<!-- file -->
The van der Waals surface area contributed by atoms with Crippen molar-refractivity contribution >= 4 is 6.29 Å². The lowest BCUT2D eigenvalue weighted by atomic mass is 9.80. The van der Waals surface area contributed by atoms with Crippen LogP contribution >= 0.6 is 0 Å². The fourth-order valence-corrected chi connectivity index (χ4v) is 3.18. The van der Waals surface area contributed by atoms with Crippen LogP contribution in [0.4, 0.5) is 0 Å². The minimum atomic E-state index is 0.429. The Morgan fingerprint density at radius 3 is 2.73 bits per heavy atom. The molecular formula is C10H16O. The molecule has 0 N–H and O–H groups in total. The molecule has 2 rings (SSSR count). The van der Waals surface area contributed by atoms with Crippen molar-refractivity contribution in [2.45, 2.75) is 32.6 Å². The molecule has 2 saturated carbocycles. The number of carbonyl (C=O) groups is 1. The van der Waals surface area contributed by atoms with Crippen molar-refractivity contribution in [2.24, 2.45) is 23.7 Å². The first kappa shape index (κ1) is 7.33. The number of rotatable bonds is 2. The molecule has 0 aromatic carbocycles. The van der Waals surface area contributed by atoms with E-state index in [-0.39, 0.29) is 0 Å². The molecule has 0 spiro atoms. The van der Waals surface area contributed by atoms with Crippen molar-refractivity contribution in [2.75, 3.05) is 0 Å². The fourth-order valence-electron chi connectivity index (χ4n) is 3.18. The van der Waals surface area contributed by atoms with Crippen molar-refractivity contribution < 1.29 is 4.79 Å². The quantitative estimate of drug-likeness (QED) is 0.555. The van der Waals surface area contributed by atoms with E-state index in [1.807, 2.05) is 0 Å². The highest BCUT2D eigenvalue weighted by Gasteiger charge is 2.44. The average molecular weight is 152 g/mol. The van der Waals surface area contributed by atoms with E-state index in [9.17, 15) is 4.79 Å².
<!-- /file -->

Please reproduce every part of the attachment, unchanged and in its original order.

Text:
The van der Waals surface area contributed by atoms with Crippen molar-refractivity contribution >= 4 is 6.29 Å². The lowest BCUT2D eigenvalue weighted by atomic mass is 9.80. The van der Waals surface area contributed by atoms with Crippen LogP contribution >= 0.6 is 0 Å². The fourth-order valence-corrected chi connectivity index (χ4v) is 3.18. The van der Waals surface area contributed by atoms with Crippen LogP contribution in [0.4, 0.5) is 0 Å². The minimum atomic E-state index is 0.429. The Morgan fingerprint density at radius 3 is 2.73 bits per heavy atom. The molecular formula is C10H16O. The molecule has 0 N–H and O–H groups in total. The molecule has 2 rings (SSSR count). The van der Waals surface area contributed by atoms with Crippen molar-refractivity contribution in [2.45, 2.75) is 32.6 Å². The molecule has 2 saturated carbocycles. The number of carbonyl (C=O) groups is 1. The van der Waals surface area contributed by atoms with Crippen molar-refractivity contribution in [2.24, 2.45) is 23.7 Å². The first kappa shape index (κ1) is 7.33. The number of rotatable bonds is 2. The molecule has 0 aromatic carbocycles. The van der Waals surface area contributed by atoms with E-state index in [-0.39, 0.29) is 0 Å². The molecule has 0 spiro atoms. The van der Waals surface area contributed by atoms with Crippen molar-refractivity contribution in [2.75, 3.05) is 0 Å². The fourth-order valence-electron chi connectivity index (χ4n) is 3.18. The van der Waals surface area contributed by atoms with Crippen molar-refractivity contribution < 1.29 is 4.79 Å². The quantitative estimate of drug-likeness (QED) is 0.555. The van der Waals surface area contributed by atoms with E-state index in [1.807, 2.05) is 0 Å². The highest BCUT2D eigenvalue weighted by Gasteiger charge is 2.44. The average molecular weight is 152 g/mol. The van der Waals surface area contributed by atoms with E-state index in [9.17, 15) is 4.79 Å².